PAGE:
FF: And when you had the store in Athens, was it similar to the work you do now? Or did you make a big change in the look of your designs?

Jill Anderson: No. It’s very, very, very similar. My Italian widow’s dress was started there, three years before I even moved back here. That dress has been good for me for about six and a half years.

The Italian widow's dress with blue skirt underneath is shown at right.

But that was the wonderful thing about it. Because all of a sudden my line just started like developing.

And I could try all these neat things and develop them. And I love having a store. And I love doing my own patterns and, you know, developing that way, and trying different things out in the store. I mean doing a line is fun, but what’s great fun is doing one dress, and then putting three of them on the floor and just seeing instant reaction.

You know, is this going to fly? Can I do this in different material? I’ve got my sewing space full of bolts of material, because when I see something that I love, it’s like I have to own it. I have to work with it; I’m obsessive like that.

It’s like other people do with a pair of shoes. You know? But it’s really true. It’s awful. And so I’ve got fabrics that are -- you know, that are just waiting for homes.

It’s very exciting to me. So I loved doing it.

And then, everything fell apart with my husband and I, and basically I closed the store, packed a few belongings, and moved back to New York all in the space of a month. And I just knew it was either open up a store or be a hotel maid. And you know, something in my gut just said, you’re either going to survive this, or you’re not.

Coming back, I couldn’t complete sentences, you know? So I lucked out and got this store. And again, for the first year, I did all the sewing. I did everything here. And then the second year I hired somebody part time, and grew it from there.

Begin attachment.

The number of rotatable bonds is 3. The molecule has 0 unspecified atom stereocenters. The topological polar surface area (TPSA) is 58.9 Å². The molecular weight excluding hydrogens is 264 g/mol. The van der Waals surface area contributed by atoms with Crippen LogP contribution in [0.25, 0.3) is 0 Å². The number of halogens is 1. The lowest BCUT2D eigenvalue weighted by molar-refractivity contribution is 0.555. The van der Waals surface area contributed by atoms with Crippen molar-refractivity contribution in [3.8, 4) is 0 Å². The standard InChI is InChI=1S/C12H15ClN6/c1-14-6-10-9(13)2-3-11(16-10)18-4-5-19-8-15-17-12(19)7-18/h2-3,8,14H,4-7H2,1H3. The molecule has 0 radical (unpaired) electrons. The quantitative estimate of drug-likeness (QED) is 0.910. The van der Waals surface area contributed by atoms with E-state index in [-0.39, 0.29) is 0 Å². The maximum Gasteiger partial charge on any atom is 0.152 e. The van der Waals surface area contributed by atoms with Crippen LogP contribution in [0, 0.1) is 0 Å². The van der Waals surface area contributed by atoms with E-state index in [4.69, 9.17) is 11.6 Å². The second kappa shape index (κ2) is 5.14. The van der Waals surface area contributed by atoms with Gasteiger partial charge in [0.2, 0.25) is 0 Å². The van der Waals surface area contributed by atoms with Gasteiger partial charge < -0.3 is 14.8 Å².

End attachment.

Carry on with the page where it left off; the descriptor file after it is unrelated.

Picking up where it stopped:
FF: And what year was it that you opened the store on Ninth Street?

Jill Anderson: It was March six -- ninety six.

FF: Is it really just that recently?

Jill Anderson: Yeah, yeah. I flew into New York February fourth, ninety six. And I opened the store March -- well the funniest thing was that I had previously met somebody here, a Greek person, who had called me in Greece and said, you know I’m opening up a store in New York. Would you like to do something together? And so I said, well as it happens everything’s falling apart here, so yes. Now I have an alternative.

So you know that’s how it kind of like got me over here. And within two days of getting here, she handed me a contract that said I basically couldn’t design outside of the firm. And for as long as the firm was in existence.

And so, even if I got out of the contract, my name could still be used and everything, and I couldn’t design. I couldn’t work as a designer in the State of New York for as long as this contract -- so you know two days after I got here, I’ve got my store fixtures coming on a boat, and no place to put them, and nothing to do.

And so then I just like, okay, well, one foot in front of the other, and I just begged them, instead, to give me the store. I got great press in Greece, so I did this whole little presentation. No credit history here. Just enough money to be able to get the keys. No credit rating, no residence. You know. Nothing.

And I got it. You know, we women will pull together the strength that we need sometimes when we have to.

FF: Yes.

Jill Anderson: You know when I look back on it, I think, okay, that means that I can definitely get through today. If I did that then, I can do another day of this, you know?

FF: I know. I say that to myself, too. It’s like, if I’ve faced this down, I can face that down, you know? And it took a lot of courage to do that, having to start all over again essentially.

Jill Anderson: It’s like also you can say okay, if I lose it, if I lose this tomorrow, I’ll start again -- no matter what happens to me, I’ll be able to do something. That’s the thing, when you feel like you’re boxed in, and there’s nothing that you can do. That’s just what starts me to try to think of solutions, you know?

Next, Jill's lifescape begins....